• Nick Aster

    Good article, but the key quote is still "Granted, Americans don’t walk as much as Europeans do"  ... I think you should look more into that and I'll think the gross disparity starts to be more obvious.

  • Robin

    The top 20 and bottom 20 are well-separated geographically, except in one single case: the over-eating Israelis right next to the under-fed Palestinians. Looks like the Israelis are literally starving the Palestinians out.

  • caroliss88

    PS I forgot to mention I am from Canada, near the big city of Toronto, Ontario.

  • caroliss88

    I am trying to get this attitude through to my mom. She and I have lived as a 2-person family for 16 years, but she still buys groceries like she is feeding a family of four on a budget of $20 a week. I would much rather eat like the Europeans:  the best quality we can afford, smaller meals, and less junk. We could both lose even more weight this way, and be healthier overall. I earn less than $10K a year, but I am consistently stunned at what I can afford to eat. I've travelled often to Britain and Europe, and I am appalled, when there, at what I cannot afford to eat. My solution to travel-eating in Europe is to stay at a hotel or guesthouse where breakfast is provided daily, go to the local market and buy some fresh food for a light lunch, and use most of my food funds for good-quality dinners.

  • Pavel

    Here's a translated extract from an article concerning deteriorating dining habits in my home country (Czech Rep.). It more than suits this discussion:
    "Know the basic ingredients surrounding us. Know how to shop. Take time to prepare the food and most of all, eat at home. Those are the absolutely core traits without which there's no good food. If we are in a position of not being able or not wanting, we have to bear the consequences. And vice versa - If we can manage, we'll discover the great freedom of eating well. By just preparing the food ourselves from the basic ingredients, the food quality sky rockets. If this seems terribly time- or labor intensive to you, in most cases only the "weaning off" of something absolutely natural is to blame." (; The whole article in Czech:

  • Dani Reyes-Acosta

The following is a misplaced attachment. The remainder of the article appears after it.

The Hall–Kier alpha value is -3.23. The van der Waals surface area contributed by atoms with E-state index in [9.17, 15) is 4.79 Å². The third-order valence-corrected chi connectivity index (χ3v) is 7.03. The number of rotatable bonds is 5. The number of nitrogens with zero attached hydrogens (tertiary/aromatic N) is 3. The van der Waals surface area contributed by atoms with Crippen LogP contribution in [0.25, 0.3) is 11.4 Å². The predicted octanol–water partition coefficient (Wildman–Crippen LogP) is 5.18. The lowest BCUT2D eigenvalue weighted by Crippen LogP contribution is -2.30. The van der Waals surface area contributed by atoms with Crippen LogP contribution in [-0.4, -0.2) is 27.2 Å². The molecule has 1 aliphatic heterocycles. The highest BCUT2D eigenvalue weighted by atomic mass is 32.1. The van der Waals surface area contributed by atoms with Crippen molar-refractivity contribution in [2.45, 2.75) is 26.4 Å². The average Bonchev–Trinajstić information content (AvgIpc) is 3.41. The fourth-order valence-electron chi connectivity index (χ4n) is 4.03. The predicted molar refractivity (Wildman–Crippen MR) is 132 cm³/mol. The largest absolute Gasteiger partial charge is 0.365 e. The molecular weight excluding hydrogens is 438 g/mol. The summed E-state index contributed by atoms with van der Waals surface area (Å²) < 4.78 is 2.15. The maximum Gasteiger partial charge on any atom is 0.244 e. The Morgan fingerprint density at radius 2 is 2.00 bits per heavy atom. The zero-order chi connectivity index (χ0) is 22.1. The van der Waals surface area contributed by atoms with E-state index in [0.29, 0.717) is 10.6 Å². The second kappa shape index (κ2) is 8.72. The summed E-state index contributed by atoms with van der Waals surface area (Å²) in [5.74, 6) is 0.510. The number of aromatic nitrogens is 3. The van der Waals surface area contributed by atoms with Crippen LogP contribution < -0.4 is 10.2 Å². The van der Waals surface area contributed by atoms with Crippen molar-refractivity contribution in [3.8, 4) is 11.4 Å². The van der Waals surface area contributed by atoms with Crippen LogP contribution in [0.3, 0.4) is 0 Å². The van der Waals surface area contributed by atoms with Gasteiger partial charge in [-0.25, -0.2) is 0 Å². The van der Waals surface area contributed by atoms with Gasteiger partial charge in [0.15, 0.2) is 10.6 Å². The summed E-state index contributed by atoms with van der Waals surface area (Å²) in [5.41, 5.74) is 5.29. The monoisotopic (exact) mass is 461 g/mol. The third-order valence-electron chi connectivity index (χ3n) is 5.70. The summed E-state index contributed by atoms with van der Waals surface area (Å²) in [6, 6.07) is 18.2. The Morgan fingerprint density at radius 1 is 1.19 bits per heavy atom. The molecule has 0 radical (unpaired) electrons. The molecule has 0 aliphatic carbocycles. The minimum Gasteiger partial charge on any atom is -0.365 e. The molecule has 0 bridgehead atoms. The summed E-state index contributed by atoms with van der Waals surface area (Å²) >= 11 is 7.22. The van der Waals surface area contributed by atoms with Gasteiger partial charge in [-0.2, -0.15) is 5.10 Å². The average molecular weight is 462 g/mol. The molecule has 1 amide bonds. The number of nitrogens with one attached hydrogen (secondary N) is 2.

Haha  , don't forget about basketball!  I will say that when I lived in Barcelona, I walked a heck of a lot more, and ate delicious food that actually took time to make.  The sort of slow food I encountered in Europe stands in stark contrast to the convenience (touche @GBA:twitter ) of horrible fast food that many Americans eat. 

    As a side note, I just want to say that there's nothing more depressing than seeing someone stuffing their face while seated in their car outside of a fast food restaurant.  Come on, Americans!  Enjoy your food--and make it worth it!

  • lyder sagen

    Europeans run around and play soccer to keep fit. Americans just stand still  trying to hit a ball with a bat, not much burning calories in that.

  • GBA

    I'm a Brit who has lived in the US for over 10 years. Some observations (possibly sweeping generalizations too).  

    Convenience is king in the US: Ample parking outside the supermarket, big shopping cart (frozen pizzas can take up a lot of space), probably even someone to put your groceries in the car for you to save you the effort. Then, into the  7 seat SUV, swing by the drive-thru bank on the way home (to get cash for your coffee and muffin at the drive-in St*rb*cks window in the morning), and home to the automatic garage door. Once inside, a few minutes on the Wii Fit to stay in shape. Maybe a trip out in the 7 seat SUV to the local fitness center - making sure to get a parking spot near the door. Out for a meal? Nothing that would involve the use of a knife and fork at the same time, just a fork is good. Ever tried to find a shoe mender in a suburban US town? Shoes wear out?As for food being cheaper in the US? Cheap food is cheaper in the US. But if you fancy a decent loaf, some Camembert and reasonably priced fresh, in-season fruit and veg - Europe's the best place to eat good food cheaply.